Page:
Strathcona Park supporters begin summer-long camp-in
Strathcona Park protectors will be ready for friends and foes this summer.
The 3,000-member Friends of Strathcona started a summer-long camp-in Saturday in the heart of the park, about 1½ kilometres upstream from Buttle Lake, and across the valley from Westmin resources LTD. mine. At least five members of the organization will be on hand until Labour Day ready to welcome visitors, answer questions about the oldest provincial park, and to explain the industrial threat to the wilderness. And they will be ready to resist any new attempts at industrial activity in that area of the park by blocking access and calling reinforcements.
"Were inviting all British Columbians to come and experience firsthand the priceless beauty of this place," Friends vice-president Des Kennedy said Saturday. "This is a world-class wilderness park. It ranks among the most spectacular wilderness to be found anywhere on earth. After seeing the park - and the existing mine here - it's not hard to judge whether it should be mined or logged further, or left untouched."
Kennedy said Friends of Strathcona has a team of 10 civil disobedience trainers who will give nonviolence training during the summer. "We hope there's no need for further disobedience, but any plan to move mining equipment into Price Creek - or anywhere else in the park - will be met with resistance."
The existence of the park has been a cloud since January when the provincial government allowed Cream Silver Mines LTD. to explore the Thelwood Creek area adjacent to Westmin Mines. Both sites are within park boundaries.
Sixty-four people were arrested during two months of confrontation between Friends and driller. So far, three people have been convicted of blocking a road and placed on probation. The remaining sixty-one are scheduled to go to trial in October.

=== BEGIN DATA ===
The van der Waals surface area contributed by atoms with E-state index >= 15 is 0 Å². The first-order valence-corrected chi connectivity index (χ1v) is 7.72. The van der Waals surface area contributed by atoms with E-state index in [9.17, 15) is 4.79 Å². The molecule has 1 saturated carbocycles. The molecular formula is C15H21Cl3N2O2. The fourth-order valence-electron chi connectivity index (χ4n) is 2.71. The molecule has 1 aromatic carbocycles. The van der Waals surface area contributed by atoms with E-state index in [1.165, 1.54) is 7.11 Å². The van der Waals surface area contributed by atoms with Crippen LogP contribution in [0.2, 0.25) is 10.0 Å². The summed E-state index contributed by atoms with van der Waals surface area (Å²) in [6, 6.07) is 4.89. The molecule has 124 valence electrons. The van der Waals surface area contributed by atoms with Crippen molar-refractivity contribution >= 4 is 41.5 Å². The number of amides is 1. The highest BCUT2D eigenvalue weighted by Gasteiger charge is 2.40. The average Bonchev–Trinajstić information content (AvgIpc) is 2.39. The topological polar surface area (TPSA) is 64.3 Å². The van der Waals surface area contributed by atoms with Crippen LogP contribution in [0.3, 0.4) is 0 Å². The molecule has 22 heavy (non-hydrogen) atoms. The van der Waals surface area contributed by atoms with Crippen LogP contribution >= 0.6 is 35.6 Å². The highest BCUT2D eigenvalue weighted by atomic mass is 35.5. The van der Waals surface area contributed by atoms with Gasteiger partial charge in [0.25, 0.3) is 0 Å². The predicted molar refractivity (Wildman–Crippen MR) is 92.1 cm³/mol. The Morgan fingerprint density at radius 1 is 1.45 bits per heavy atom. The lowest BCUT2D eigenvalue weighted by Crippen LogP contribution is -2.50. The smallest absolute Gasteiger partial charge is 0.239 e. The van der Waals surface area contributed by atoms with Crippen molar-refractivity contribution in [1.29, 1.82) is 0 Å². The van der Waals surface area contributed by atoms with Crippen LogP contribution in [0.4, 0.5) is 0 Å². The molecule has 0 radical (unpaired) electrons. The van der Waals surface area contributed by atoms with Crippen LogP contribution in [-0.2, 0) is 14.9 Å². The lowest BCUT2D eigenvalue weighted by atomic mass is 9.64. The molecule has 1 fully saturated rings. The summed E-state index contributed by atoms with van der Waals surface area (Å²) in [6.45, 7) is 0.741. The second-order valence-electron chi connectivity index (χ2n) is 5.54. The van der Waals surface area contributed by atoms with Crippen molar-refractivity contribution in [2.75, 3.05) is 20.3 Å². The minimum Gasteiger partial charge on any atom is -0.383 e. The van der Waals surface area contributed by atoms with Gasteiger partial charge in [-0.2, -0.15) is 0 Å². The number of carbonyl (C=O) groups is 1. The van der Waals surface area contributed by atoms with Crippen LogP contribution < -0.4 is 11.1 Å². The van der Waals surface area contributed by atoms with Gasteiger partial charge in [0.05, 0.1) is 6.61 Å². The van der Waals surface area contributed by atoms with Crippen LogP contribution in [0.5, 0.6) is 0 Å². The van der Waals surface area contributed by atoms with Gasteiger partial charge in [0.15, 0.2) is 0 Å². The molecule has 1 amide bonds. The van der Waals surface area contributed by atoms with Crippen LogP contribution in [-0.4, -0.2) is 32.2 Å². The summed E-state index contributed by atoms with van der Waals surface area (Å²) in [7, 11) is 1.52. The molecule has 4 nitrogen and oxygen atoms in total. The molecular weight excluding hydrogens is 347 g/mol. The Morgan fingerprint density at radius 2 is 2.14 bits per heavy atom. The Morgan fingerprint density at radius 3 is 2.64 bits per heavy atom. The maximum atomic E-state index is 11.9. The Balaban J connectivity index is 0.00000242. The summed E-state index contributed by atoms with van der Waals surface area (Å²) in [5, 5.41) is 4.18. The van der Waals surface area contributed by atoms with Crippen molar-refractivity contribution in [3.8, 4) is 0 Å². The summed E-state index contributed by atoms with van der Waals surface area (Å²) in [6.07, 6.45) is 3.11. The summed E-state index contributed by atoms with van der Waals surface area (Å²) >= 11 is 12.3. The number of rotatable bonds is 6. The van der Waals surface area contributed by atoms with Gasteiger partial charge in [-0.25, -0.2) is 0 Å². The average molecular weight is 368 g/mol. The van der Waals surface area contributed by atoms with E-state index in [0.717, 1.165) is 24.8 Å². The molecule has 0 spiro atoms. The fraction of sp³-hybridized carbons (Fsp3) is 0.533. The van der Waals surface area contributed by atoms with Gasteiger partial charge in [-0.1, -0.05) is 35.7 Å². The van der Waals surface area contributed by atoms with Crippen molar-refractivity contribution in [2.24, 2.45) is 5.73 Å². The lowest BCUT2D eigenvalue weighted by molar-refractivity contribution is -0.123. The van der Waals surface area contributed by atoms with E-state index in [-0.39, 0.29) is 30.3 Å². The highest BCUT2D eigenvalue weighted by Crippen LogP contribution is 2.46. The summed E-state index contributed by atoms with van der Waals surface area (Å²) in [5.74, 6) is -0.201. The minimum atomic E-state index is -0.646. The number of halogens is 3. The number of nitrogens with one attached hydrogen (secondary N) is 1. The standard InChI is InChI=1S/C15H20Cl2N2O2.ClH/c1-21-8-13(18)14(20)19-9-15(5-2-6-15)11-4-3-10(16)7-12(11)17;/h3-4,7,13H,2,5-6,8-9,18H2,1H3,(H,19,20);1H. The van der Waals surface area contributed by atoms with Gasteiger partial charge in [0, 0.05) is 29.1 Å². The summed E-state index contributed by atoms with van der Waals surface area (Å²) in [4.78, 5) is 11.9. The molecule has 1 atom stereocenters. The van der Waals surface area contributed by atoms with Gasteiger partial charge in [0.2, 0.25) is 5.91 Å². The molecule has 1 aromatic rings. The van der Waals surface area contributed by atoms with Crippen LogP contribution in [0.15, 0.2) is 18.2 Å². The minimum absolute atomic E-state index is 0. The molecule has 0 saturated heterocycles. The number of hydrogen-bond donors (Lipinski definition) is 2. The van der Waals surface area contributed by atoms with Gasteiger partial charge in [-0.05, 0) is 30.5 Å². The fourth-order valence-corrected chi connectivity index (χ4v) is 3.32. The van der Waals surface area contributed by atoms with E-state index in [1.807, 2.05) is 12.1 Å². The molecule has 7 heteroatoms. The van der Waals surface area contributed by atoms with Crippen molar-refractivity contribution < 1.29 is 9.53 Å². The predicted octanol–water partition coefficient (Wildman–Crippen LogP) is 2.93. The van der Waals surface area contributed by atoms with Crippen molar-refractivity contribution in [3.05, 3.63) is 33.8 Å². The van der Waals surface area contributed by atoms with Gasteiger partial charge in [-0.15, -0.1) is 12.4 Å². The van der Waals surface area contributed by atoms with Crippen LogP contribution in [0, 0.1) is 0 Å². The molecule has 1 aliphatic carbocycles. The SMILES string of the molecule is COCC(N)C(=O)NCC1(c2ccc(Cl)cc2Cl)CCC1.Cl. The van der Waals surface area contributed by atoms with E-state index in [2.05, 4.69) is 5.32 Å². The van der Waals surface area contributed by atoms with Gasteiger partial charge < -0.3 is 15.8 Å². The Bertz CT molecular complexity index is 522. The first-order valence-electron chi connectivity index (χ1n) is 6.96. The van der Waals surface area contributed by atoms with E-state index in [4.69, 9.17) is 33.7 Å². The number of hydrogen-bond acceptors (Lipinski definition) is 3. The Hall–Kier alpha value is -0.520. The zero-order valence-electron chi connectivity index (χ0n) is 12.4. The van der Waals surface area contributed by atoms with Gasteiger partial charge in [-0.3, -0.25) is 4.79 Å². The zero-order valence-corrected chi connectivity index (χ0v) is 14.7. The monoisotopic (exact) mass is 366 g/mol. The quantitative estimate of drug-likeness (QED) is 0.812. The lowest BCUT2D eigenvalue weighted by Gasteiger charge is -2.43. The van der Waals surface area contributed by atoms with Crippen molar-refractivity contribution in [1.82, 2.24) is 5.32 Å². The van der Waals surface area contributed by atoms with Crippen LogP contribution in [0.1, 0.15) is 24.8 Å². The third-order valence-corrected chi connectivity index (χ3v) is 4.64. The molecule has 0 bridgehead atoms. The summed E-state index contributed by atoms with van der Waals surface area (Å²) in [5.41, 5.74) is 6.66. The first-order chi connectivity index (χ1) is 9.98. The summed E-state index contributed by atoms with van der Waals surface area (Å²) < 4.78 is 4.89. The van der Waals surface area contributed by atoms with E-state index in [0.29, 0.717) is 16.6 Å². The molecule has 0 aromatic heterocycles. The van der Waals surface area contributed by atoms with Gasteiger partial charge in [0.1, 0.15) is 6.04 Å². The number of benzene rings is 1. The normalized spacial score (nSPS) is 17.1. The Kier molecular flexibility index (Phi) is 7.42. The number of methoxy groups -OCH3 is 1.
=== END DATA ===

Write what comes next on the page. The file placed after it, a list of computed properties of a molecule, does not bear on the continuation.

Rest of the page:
In the two months that Cream Silver crew worked in the park, Friends of Strathcona membership tripled from 1,000 to 3,000. Kennedy said the organization continues to grow as more people visit the park.
The exploration permits were issued as part of new provincial park policy of naming some parks as "recreation areas" where logging and mining are permitted. About 10,000 hectares in the heart of 231,000-hectare Strathcona Park have been given this designation. However, after Cream Silver pulled out from Thelwood, all industrial activity was halted pending an independent review of Strathcona Park policy and boundaries. The review report was due on June 30, but has not yet been filed.
Kennedy said Cream Silver Mines LTD. wants to explore Price Creek area for minerals, and has asked the provincial government for a permit. "If the government is foolish enough to allow this company in," he said, "They'll find us waiting for them."
the main task of the camping teams will be to provide visitors with information.
"There'll be no arm twisting, no forcing information on anyone, but
we will have answers to questions," he said. Kennedy expects tourism
to increase in the park as a result of the publicity about park protests.
"This is what has happened in other places such as Meares Island
when there were problems - people decide they want to see for themselves
what all the fuss is about."